With British Sea Power’s new album set for release this week, Getintothis’ Paul Higham caught up with guitarist Martin Noble for a chat.
It is very easy to take British Sea Power for granted, survivors of a once-vibrant scene that has long since run its course. Yet this barely tells half the story.
In many respects British Sea Power always stood slightly apart from their early-noughties contemporaries, lazily lumped into a post-punk revival scene by a music industry seeking to arrest its flagging fortunes. Always with a strong individual aesthetic they have always done their own thing, venturing far from tried and tested formulae.
From the early days of the now-mythologised Club Sea Power nights and stages adorned with foliage to pioneering soundtrack works and brass-led rearrangements of some of their much cherished songs, the band have remained proudly independent.
Never one to rely on the usual touring conventions they have forged a reputation for playing unusual venues, yet never for the sake of it or to make a marketing statement. Choices such as the Isles of Scilly, the Carnglaze Caverns in Cornwall or Grasmere Village Hall just seem to fit.
There is a naturalness to everything that they do, it never feels forced or contrived with the band largely shunning the limelight and often thumbing their nose to prevailing fashions. Loves of nature, history, art and literature resonate throughout their work. 2013’s Machineries of Joy took its name from a Ray Bradbury collection of short stories while forthcoming album Let the Dancers Inherit is influenced by the striking imagery of Kurt Schwitters.
Another defining aspect of the band is the relationship with fans. From the early days the band has attracted a fervent cult following, with many going to extreme lengths to see the band play and needing three figures to count the number of gigs attended.
The Battalion – as it is affectionately referred – feels like a family and the relationship is mutual. Special tributes were paid to longstanding fans in the recent Decline of… anniversary edition box set. The band’s supporters have played a part in the group’s longevity, embracing some of the most innovative band merchandise out there as well as devotedly crowd-funding recent releases and projects.
Some have even paid princely sums for a British Sea Power-designed tattoo which acts as a season ticket, guaranteeing entry to any British Sea Power gig.
The band are now back with their first conventional studio album in four years, due out on Friday March 31. With this in mind we sat down with guitarist Martin Noble to discuss all things Sea Power.
Getintothis: How are things? How’s the new album?
Martin Noble: “Good yeah. We’re just doing all the press for it, got rehearsals next week but, yeah, it’s getting a lot of radio play, the first song, the first single’s done really well, better than we thought and the next one has been play-listed on the A list for 6 Music already. So it’s going good yeah.”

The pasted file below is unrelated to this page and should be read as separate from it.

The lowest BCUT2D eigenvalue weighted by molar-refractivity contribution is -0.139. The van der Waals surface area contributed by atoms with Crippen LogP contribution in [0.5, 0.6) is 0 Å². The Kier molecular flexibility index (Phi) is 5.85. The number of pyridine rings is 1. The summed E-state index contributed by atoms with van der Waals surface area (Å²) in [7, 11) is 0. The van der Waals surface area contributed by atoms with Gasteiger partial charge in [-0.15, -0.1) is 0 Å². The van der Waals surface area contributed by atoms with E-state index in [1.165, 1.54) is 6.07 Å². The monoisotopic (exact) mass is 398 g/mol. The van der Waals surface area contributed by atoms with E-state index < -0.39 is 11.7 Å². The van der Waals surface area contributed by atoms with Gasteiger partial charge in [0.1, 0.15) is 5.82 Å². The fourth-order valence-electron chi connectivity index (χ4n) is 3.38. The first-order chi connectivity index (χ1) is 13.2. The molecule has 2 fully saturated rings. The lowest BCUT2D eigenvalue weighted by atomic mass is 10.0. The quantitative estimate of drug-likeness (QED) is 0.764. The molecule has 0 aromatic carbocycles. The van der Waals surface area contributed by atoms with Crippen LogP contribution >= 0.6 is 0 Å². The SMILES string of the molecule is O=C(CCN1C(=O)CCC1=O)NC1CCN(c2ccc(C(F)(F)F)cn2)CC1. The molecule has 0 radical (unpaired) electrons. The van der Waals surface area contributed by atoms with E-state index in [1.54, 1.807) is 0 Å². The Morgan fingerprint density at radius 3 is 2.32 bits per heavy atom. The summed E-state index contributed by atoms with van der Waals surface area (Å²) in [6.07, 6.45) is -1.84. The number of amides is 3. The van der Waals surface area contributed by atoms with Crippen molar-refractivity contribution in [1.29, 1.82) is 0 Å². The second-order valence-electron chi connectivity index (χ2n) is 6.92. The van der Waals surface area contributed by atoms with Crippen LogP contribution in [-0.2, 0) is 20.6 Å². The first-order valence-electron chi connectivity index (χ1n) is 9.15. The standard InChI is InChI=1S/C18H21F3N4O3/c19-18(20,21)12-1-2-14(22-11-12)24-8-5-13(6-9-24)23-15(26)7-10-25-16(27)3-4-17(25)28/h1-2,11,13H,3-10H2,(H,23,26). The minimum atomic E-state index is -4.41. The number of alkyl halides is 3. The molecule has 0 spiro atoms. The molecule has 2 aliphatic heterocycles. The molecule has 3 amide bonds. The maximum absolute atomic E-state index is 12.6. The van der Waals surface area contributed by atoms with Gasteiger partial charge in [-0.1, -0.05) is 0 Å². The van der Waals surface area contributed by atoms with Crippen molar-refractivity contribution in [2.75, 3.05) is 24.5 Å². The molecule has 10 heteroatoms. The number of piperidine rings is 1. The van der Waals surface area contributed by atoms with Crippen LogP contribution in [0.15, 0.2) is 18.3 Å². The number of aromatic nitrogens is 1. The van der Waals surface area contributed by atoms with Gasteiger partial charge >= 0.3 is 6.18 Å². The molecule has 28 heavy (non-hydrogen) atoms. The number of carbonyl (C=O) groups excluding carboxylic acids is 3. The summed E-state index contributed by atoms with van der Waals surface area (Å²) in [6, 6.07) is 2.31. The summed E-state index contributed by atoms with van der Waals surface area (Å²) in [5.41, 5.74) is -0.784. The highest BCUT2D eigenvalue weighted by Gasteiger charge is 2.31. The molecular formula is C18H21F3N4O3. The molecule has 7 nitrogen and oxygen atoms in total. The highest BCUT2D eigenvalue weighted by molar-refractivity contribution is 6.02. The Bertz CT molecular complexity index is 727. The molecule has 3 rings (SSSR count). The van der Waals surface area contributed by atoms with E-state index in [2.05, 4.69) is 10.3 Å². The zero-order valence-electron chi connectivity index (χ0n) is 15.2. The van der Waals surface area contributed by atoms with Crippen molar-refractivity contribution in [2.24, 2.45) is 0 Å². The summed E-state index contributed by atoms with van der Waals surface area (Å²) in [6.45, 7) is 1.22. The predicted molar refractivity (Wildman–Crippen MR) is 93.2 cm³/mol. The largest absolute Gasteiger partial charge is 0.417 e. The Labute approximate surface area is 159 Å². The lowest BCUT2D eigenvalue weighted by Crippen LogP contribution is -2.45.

Getintothis: Do you want to tell us a bit about it, it’s slightly different from some of your earlier works?
Martin Noble: “There’s never a huge plan as you set out but I think over the last four years we’ve done some soundtracks, one was a reworking of some of our old stuff and then a couple of other small independent films.
“It’s a different writing process, a bit more abstract and when we got round to writing the record we’d already amassed quite a lot of music and just thought it the right thing to do. To freshen things up as well is to just go back to writing classic songs really, you know, verse, choruses, melodies.
“That felt like the brave thing to do after doing all those more ambient kind of tracks and we wanted a record that hung together really well so you didn’t get to track three and you’d want to skip it as the mood had suddenly shifted. They were the thoughts behind it really, no real grand design.”
Getintothis: How much of a challenge is it going back to more of a pop song structure rather than the more ambient instrumental work that you’ve been doing?
Martin Noble: “Over the four years we’ve been constantly writing music so we’d amassed quite a few and just put it to one side and thought that’d make a good song. When we looked at everything before we went into the studio and started writing bits and bobs we had about 30 or 40 songs and narrowed the selection down.
“Then Cam Blackwood, who is the producer, he helped narrow them down and said “these are all bangers, we should put these on”. His idea was that he thought some sounded more feminine than others and he wanted those ones to go on.
“I don’t quite know his selection process but I could kind of see it, more melodic maybe, ones that both sexes could enjoy.”